Some years ago an acquaintance, aware I knew a fellow by the name of Levon Helm, emailed me a link to a post written by a guy who I’ve sort of paid attention to since – I’ve linked that blog here once before (thinking at the time I’d only commented a sole time; looks to be twice I now realize).

          The point of that being, this ‘Mark Stoler’ guy [if that’s his “real” name!] this being the Internet after all. Anyway his “thinking on this, our mutual subject” [yours & mine Al] seems to have more in common with mine than his is likely to have in common with yours.

          But, in the interests of “saving time/typestrokes” [arthritic fingers] I’ll hazard placing a couple of posts of Mr. Stoler’s onto here for your immediate benefit at which point you decide whether we can mutually benefit by bookmarking this post to carry on on later or, forget about it as pointless. Your ante.

          (I’d just mention the one thing about Mr. Stoler’s mentioning NRO below – I “only mostly” read former federal prosecutor A. McCarthy’s stuff; The greater part of NRO’s stuff is as I “enjoy” televised media – I do not. My personal opinion is … Well the book Hate Inc. by Matt Taibbi (if Al you’re familiar with the tome, televised newsmedia is unhealthy to human mental/emotional wellbeing)


          Optional reading:

          As I’ve typed Al, if you wish to carry forward simply bookmark this post – as I will for now, and re-check from time to time or – advise me “It’s pointless” at which point you can go back to cheerleading for Lawfare and I can go back to whatever it is I’d rather be doing.

          Colonel Lang though I have to say Al, keeps a good house and good company around. One thing I will mention though is if, any of his guests begins to look squirrelly – problematic to non-hillbillys … …

          Well. If Colonel Lang decides he needs a vocation other’n writing books and hosting a blog I reckon him taking up pest-control would be a natural fit.

          Later Al. Perhaps

  21. Al says:

    Your kitchen sink drain not only plugged, but now you got sludge pouring all over your floor.

    • Leith says:

      Al –

      You’ve thrown in a few kitchen sinks here your own self. Me too.

      JK seems to me is a good man, even if he does like those ugly black plastic piece-of-sh!t rifles. Maybe someday he’ll see the light.

  22. JK/AR says:

    Seems to me Al, pointless?

    (Actually Leith … sssh don’t tell anybody. Anyway the only semi [rifle] I own is a .22 – however I really don’t have an issue with most anybody having ’em. I do know a bunch of people, men and women who do have ’em but in my experience the rifles don’t seem uhmmm … particularly utilitarian I suppose to me. On the subject of magazines, wwhen I’m participating on “the range” I see almost 90% of the time the owners only carrying around 10 packs, though I’m reliably informed when the rifles are “set-in-place” for home defense, those’re generally loaded bigtime. Just personally speaking seems to me a big ol’ long mag sticking out and two more longer ends making three ends of unwieldy contact points (bumping into eg, door frames, furniture etc and in the dark!) poor tactics. But my main point stands – I don’t see the platform as “scary” as politicians &c seem to.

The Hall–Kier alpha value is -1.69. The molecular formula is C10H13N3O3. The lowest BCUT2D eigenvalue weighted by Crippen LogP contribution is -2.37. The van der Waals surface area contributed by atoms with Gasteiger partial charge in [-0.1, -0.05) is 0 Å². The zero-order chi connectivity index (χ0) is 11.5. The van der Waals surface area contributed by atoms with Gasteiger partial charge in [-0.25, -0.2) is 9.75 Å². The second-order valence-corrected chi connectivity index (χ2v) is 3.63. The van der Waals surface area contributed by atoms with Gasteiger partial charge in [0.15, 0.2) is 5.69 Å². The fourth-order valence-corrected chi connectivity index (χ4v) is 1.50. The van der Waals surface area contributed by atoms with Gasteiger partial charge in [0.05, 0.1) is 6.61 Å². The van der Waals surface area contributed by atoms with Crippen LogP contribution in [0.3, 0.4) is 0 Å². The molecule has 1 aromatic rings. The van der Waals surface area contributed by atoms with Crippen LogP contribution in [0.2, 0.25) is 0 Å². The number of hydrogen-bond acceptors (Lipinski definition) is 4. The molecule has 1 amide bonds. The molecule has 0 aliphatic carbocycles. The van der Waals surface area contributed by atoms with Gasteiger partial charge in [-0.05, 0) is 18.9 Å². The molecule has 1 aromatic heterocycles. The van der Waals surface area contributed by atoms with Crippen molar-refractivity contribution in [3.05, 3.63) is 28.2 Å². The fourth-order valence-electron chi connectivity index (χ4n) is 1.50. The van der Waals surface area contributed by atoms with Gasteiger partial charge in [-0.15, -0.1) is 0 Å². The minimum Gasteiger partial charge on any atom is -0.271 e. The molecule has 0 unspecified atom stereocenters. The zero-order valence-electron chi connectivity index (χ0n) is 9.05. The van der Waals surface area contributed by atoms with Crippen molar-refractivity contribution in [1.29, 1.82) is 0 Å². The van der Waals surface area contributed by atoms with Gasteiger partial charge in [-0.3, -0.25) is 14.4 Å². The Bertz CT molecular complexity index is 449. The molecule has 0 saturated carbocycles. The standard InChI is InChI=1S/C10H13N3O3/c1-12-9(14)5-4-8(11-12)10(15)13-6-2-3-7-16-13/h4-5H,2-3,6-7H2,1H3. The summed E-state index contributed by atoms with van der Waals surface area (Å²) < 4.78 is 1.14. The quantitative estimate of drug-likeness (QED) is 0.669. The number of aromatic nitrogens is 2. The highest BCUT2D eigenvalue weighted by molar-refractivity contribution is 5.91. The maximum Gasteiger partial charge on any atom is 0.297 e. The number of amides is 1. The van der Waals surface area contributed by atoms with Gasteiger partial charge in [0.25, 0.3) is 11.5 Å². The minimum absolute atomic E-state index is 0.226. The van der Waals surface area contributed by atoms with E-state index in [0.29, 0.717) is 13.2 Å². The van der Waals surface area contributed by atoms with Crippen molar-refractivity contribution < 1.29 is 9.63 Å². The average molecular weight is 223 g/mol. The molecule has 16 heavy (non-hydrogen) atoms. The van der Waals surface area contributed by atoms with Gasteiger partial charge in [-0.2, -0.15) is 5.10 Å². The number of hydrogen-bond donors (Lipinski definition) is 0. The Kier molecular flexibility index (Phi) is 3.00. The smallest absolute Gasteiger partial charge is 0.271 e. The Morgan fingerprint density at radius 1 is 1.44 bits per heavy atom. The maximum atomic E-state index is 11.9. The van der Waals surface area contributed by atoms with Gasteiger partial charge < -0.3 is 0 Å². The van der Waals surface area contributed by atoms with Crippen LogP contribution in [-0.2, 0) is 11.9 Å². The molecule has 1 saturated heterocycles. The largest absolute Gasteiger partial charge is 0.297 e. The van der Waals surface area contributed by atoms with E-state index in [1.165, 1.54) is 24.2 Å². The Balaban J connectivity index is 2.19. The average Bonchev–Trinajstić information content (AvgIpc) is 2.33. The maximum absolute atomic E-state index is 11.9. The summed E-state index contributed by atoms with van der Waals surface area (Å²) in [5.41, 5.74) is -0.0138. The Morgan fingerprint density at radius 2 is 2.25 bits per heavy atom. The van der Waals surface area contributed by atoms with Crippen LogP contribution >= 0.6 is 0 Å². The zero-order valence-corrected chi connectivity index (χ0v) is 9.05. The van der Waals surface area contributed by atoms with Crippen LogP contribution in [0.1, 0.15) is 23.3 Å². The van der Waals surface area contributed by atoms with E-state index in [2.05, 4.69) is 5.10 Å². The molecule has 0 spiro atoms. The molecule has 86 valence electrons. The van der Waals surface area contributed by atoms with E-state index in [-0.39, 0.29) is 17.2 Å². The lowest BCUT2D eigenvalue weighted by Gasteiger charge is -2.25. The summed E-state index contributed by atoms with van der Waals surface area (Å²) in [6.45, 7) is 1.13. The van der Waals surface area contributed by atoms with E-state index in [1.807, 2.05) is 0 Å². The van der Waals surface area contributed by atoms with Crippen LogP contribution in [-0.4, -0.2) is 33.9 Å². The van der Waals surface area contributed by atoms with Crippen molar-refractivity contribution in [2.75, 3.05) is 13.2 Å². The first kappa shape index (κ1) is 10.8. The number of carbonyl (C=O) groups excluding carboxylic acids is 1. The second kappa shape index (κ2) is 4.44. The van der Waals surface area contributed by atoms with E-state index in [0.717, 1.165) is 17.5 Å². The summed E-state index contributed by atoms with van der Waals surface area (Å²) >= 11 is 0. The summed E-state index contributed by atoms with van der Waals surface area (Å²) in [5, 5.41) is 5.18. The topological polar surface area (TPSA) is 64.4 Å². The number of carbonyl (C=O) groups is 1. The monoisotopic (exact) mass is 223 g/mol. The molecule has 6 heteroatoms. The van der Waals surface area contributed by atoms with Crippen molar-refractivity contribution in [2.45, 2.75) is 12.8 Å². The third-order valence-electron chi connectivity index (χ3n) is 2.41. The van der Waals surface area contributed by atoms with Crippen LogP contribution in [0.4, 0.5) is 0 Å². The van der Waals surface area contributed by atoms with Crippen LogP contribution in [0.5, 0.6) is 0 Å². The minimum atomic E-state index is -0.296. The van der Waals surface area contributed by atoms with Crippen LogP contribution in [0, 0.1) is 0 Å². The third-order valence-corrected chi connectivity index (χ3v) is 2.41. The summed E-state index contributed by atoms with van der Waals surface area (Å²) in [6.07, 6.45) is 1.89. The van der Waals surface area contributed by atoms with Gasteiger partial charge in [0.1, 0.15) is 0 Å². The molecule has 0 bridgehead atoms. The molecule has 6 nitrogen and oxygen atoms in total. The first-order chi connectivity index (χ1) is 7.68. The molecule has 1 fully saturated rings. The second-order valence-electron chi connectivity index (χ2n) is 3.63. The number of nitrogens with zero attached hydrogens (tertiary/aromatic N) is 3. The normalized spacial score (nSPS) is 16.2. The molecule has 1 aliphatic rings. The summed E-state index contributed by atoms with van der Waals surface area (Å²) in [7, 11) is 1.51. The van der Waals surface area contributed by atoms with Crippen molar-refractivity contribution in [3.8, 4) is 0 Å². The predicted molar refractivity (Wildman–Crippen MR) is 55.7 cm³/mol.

Now I will admit to the convenience of EDC being a semi handgun in .380 – I’ve mentioned arthritic fingers? – and I know where there’s a semi in .22 (for keeping in practice – ammo nowadays is expensive!) but where “my home-defense” is concerned there’s a wheelgun in .38 (and a 90K lumens flashlight!) near to hand. For the snakes I more often than I’d really prefer running – figuratively speaking – across, an 8″ barreled and loaded with rat-shot .22 wheelgun is quite frequently holstered to my belt.

    I do know where there’s three other rifles – all bolt-actions.

    But that’s just me. Remember Leith, Mums the word. I got a reputation I need to keep shiny!)

    • Leith says:

      JK –

      Rat-shot is good for home defense against two-legged snakes. Unless of course you are expecting a zombie invasion? I used to use it with the FN 9mm I bought in a pawnshop 60 years ago for ten bucks. It was damned old back then but still serviceable. But I haven’t fired it in over 40 years, so I hide it in a stash in the boat shed. If the governor ever comes up with a buyback program it might turn out to have been a good investment.